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A tier 4 Xmas in the UK

Lonely bleak Christmas across much of the globe

By Ricky Browne

As parts of the UK prepare for the previously-unheard of ‘Tier 4’ the coronavirus seems to have set its sights on Christmas as it’s next victim.

In fact, if it weren’t for alcohol there’d be little Christmas spirit this year — not just in the UK but all around the world.

Here are some countries that are going all out to keep Christmas as Covid-free as possible — and at least one that’s doing very little in comparison.


Tower Bridge in London

Up until Saturday it looked like much of the UK would be having some latitude for celebrating Christmas, with rules relaxed for five days over the Christmas period, from December 23 to 27, so that people could have get-togethers at home.

People were being allowed to form a ‘Christmas bubble’ with three households. But they must consider the danger they pose to vulnerable people. As Covid numbers escalate, people are being warned about the dangers of mixing across households at all.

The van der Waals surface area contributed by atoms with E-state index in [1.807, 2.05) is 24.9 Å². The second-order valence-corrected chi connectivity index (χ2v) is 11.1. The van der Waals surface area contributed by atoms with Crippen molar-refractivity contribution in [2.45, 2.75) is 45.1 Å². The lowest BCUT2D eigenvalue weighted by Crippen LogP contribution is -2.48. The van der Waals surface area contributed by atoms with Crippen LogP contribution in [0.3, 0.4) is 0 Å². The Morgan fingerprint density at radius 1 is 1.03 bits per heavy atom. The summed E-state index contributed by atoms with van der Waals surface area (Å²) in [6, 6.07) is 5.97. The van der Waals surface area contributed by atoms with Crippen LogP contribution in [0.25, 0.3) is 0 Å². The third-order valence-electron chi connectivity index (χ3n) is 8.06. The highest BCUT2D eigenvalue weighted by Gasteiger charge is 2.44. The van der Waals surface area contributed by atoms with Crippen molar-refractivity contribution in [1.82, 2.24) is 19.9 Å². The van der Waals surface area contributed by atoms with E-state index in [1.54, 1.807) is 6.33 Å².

But as of Saturday new rules are in place with Prime Minister Boris Johnson announcing a new Tier 4 for London and the South East — driven by a new variant that looks to be 70 percent more transmissible than the original strain.

“This is now spreading very fast” the Prime Minister warned the country just after 4:00 pm on Saturday. The new tier takes effect at midnight on Saturday.

“We already know more than enough to know that we must act now,” he said.

There will be more restrictions in London and the SE to enter a new tier 4 — meaning those residents must stay at home, non essential retail must close, people must work from home if they can, people should not enter or leave tier 4 areas and must not stay outside.

They can only meet with one person in an outside or inside space.

“We are asking everyone in all tiers to stay at home” and shouldn’t travel abroad, the Prime Minister said.

“It is with a very heavy heart that I must tell you that we can not continue with Christmas as planned.”